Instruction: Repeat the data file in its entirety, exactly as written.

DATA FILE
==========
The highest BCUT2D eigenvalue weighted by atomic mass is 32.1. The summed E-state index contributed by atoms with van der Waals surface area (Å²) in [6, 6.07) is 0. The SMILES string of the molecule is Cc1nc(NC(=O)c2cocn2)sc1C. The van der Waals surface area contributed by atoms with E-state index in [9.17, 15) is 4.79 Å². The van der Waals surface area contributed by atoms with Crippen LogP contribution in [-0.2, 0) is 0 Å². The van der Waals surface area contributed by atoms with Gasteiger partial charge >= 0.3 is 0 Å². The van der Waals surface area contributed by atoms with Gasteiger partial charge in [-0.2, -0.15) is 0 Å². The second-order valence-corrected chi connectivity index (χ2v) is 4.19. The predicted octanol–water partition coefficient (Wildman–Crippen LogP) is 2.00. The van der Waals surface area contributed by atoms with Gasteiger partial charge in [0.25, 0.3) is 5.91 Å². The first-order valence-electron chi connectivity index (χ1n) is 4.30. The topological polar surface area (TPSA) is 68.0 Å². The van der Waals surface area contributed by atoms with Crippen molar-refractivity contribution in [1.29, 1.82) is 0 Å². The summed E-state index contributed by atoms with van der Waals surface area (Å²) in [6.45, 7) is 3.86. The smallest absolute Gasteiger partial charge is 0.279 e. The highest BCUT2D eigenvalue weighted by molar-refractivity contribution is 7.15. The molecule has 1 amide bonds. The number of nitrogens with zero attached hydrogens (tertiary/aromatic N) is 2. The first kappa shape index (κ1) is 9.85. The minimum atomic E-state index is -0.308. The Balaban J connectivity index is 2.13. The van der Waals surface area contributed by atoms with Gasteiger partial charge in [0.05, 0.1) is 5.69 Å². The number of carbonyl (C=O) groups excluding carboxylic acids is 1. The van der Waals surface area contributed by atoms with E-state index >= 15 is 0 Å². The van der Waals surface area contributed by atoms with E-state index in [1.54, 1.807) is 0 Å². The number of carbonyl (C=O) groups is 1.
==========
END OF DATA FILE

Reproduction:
The highest BCUT2D eigenvalue weighted by atomic mass is 32.1. The summed E-state index contributed by atoms with van der Waals surface area (Å²) in [6, 6.07) is 0. The SMILES string of the molecule is Cc1nc(NC(=O)c2cocn2)sc1C. The van der Waals surface area contributed by atoms with E-state index in [9.17, 15) is 4.79 Å². The van der Waals surface area contributed by atoms with Crippen LogP contribution in [-0.2, 0) is 0 Å². The van der Waals surface area contributed by atoms with Gasteiger partial charge >= 0.3 is 0 Å². The van der Waals surface area contributed by atoms with Gasteiger partial charge in [-0.2, -0.15) is 0 Å². The second-order valence-corrected chi connectivity index (χ2v) is 4.19. The predicted octanol–water partition coefficient (Wildman–Crippen LogP) is 2.00. The van der Waals surface area contributed by atoms with Gasteiger partial charge in [0.25, 0.3) is 5.91 Å². The first-order valence-electron chi connectivity index (χ1n) is 4.30. The topological polar surface area (TPSA) is 68.0 Å². The van der Waals surface area contributed by atoms with Crippen molar-refractivity contribution in [1.29, 1.82) is 0 Å². The summed E-state index contributed by atoms with van der Waals surface area (Å²) in [6.45, 7) is 3.86. The smallest absolute Gasteiger partial charge is 0.279 e. The highest BCUT2D eigenvalue weighted by molar-refractivity contribution is 7.15. The molecule has 1 amide bonds. The number of nitrogens with zero attached hydrogens (tertiary/aromatic N) is 2. The first kappa shape index (κ1) is 9.85. The minimum atomic E-state index is -0.308. The Balaban J connectivity index is 2.13. The van der Waals surface area contributed by atoms with Gasteiger partial charge in [0.05, 0.1) is 5.69 Å². The number of carbonyl (C=O) groups excluding carboxylic acids is 1. The van der Waals surface area contributed by atoms with E-state index >= 15 is 0 Å². The van der Waals surface area contributed by atoms with E-state index in [1.54, 1.807) is 0 Å². The number of carbonyl (C=O) groups is 1.